Violet: Rhode Island Insiders Are At It Again

On April 2 a Senate committee held a session on Governor Lincoln Chafee’s bid to reinstate some $25.9 million of historic tax credits. Missing from the discussion was any mention of the so-called “Superman building,” the towering hulk whose developers are seeking at least $48 million in these tax credits. The ominous omission is reminiscent of the 38 Studios deal where the General Assembly started off talking about a $50 million Job Creation Guaranty program, then boosted the amount at the eleventh hour to $125 million to cover Curt Schilling’s project. Players  like Gordon Fox, pushing this private company’s agenda, include lobbyists Bill Fischer, a 2012 spokesperson for the Democratic Party, and Nick Hemond, the 2012 campaign aide who, along with Fischer, directed Speaker  Gordon Fox’s re-election  in a contested race.
For the record, I am a believer in historic tax credits when judiciously used. The proposal being made by Mr. Fox’s minions do not fit into that category. Privately-owned Massachusetts-based High Rock Development purchased the building in 2008 and enjoyed some years of income with the just-ended Bank of America tenancy. Now the company wants a bailout for a business decision made five years ago. Why should this organization be subsidized by taxpayers now?  I’m sorry that it didn’t work out for them, but that’s life for most entrepreneurs—save for those who are politically connected. Further, the bulk of the money going to a single company is the same imprudence exercised in 2010 with 38 Studios.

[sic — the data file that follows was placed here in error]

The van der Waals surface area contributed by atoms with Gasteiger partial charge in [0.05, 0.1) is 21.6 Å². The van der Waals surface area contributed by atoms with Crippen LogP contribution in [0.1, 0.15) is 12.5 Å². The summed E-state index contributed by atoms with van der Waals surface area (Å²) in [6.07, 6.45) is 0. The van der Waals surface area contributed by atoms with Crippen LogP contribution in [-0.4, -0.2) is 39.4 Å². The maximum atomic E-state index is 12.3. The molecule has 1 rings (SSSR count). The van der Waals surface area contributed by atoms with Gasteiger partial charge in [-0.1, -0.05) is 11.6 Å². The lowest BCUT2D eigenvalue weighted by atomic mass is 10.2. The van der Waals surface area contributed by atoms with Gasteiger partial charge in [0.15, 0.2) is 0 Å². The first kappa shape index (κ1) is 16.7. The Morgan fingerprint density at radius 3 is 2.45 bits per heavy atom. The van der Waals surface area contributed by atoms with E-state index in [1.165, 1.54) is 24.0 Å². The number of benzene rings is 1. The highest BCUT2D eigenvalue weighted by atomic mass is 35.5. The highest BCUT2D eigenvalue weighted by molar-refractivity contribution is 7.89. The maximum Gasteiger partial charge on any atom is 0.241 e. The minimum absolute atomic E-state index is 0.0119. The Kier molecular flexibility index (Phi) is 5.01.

The Chafee administration offered to rent up to 6 floors from the Development Company and was turned down. Talk about looking a gift horse in the mouth.  The General Manager claims he wants about 250-275 apartments there, and your tax dollars to pick up the slack. One need only to look at the Waterplace condos and the Westin complex to see that prices have plunged since those edifices were first built with the promise to make Providence another Boston. Many other Providence developments have college students as “owners” for a short period. There is an empty lot on Westminster Street that was supposed to be the site for high rise condos. Hundreds of living spaces on Canal Street are leased to Johnson and Wales’s students since the crowd that was predicted to flock to Providence never came.
Why then does this company want $48 million in tax credits? Certainly, the assertion that the vacant land freed up by the relocation of 195 will provide purchasers/tenants  is patently ridiculous, given the surfeit of properties in Providence.  One wag has suggested that the developer uses government-related money to pay himself a whopping manager fee and really has no incentive to make the property work since he skirts from project to project when the fees are exhausted. No doubt, Mr. Fox’ other friend, Michael Corsi, is looming in the background and poised to sell the tax credits while earning a bundle for his efforts.
Fortunately, Representative Patrick O’Neill (D-Pawtucket) has sounded a warning but he’s a voice in the wilderness. The silence is deafening from his colleagues and the Republican Party. The state seems poised to underwrite another speculator who has hired the right connections. For shame!

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